The lawsuit against Ole Miss has brought to light the reasoning behind the school’s decision to rescind their offer to Sarkar — and the key role played by the concerns raised on PubPeer.
In a letter dated June 19, 2014 to Sarkar from Larry Walker, the director of the National Center for Natural Products Research at the University of Mississippi, Walker chides Sarkar for not revealing the extent of the ongoing questions over his research during the interview process:
Attorneys representing PubPeer in its defense against a subpoena by cancer researcher Fazlul Sarkar, of Wayne State University in Michigan, have submitted a motion to the Wayne County Circuit Court to quash the matter.
Sarkar’s work has appeared on the anonymized post-publication peer review site, and he isn’t happy about it. In October, he sued the site’s commenters, demanding that PubPeer release the names of his accusers. Sarkar, who has not been found to have committed research misconduct, claims he lost a lucrative job offer at the University of Mississippi as a result of the posts.
The motion — available here — argues that even if the claims of image irregularities levied against Sarkar by anonymous PubPeer posters are untrue, they don’t meet conventional standards of defamation: Read the rest of this entry »
PubPeer is having a good day.
In a new ruling, a trio of judges on the Michigan Court of Appeals reversed a 2015 decision mandating the site reveal the identity of anonymous commenters after a scientist sued them, claiming they cost him a job offer.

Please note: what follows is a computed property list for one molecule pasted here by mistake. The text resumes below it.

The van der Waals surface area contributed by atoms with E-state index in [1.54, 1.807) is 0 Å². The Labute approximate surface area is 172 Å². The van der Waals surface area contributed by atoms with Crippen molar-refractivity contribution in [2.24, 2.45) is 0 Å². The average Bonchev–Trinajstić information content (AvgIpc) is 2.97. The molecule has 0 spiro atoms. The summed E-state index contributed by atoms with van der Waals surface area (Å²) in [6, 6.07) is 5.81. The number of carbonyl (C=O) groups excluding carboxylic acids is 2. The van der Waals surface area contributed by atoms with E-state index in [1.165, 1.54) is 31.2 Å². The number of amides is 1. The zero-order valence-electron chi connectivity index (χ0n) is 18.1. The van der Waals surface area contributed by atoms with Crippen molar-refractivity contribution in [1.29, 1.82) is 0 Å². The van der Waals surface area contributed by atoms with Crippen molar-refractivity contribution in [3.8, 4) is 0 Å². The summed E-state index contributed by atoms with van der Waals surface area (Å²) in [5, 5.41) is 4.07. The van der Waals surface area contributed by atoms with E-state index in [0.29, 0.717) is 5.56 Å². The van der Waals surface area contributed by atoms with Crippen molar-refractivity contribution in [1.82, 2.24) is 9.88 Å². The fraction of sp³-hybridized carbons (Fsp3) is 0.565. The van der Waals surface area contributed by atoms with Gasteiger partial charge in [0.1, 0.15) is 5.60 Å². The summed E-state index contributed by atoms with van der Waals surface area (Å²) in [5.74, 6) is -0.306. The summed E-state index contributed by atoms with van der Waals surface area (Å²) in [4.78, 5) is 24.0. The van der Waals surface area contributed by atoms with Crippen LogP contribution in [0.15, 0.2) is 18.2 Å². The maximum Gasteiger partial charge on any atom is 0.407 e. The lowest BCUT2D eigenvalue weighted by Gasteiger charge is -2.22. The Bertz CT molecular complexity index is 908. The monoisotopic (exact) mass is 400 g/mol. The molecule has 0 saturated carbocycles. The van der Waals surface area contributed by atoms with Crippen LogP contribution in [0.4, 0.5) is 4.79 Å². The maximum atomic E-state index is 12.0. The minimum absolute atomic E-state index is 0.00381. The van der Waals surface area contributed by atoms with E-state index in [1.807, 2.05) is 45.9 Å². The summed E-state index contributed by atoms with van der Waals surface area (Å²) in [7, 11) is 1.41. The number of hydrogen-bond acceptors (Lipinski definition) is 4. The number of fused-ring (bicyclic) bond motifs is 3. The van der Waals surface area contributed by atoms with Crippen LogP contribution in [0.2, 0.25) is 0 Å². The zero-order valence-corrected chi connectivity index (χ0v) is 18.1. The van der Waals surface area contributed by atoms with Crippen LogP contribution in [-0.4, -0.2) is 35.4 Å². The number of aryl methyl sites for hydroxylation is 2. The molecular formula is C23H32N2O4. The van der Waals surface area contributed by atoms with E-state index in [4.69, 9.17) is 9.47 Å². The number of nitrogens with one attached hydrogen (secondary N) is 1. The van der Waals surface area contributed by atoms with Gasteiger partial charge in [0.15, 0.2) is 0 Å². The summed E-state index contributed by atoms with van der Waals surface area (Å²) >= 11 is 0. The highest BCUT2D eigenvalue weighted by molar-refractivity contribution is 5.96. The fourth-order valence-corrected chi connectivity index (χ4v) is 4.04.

PubPeer has suffered a setback in an ongoing lawsuit filed by a scientist who alleges the site’s anonymous commenters cost him a job.
This week, judges in the Court of Appeals in Michigan denied the request of the American Civil Liberties Union — which is representing PubPeer — to include an investigative report as part of evidence in the case. The report, by Wayne State University, found the plaintiff — Fazlul Sarkar — had committed widespread misconduct, and should retract scores of papers.
Alexander Abdo of the ACLU told us: Read the rest of this entry »
The week at Retraction Watch featured 58 retractions in one fell swoop, and a look at what you should do if you find out a paper you’ve cited has been retracted. Here’s what was happening elsewhere: Read the rest of this entry »
Weekend reads: Why so much research is dodgy; why scientists should shun journals; ethical grey zones
The week at Retraction Watch featured a cancer researcher retracting 19 studies at once from a single journal, and the story of how a 7-year-old came to publish a paper. Here’s what was happening elsewhere: Read the rest of this entry »
An investigation into a scientist suing PubPeer commenters over criticisms of his work has concluded that the researcher engaged in widespread misconduct and should retract 42 papers.
The investigation report by Wayne State University, obtained by The Scientist, reveals that Fazlul Sarkar created a research environment that encouraged productivity but cut corners when it came to integrity: Read the rest of this entry »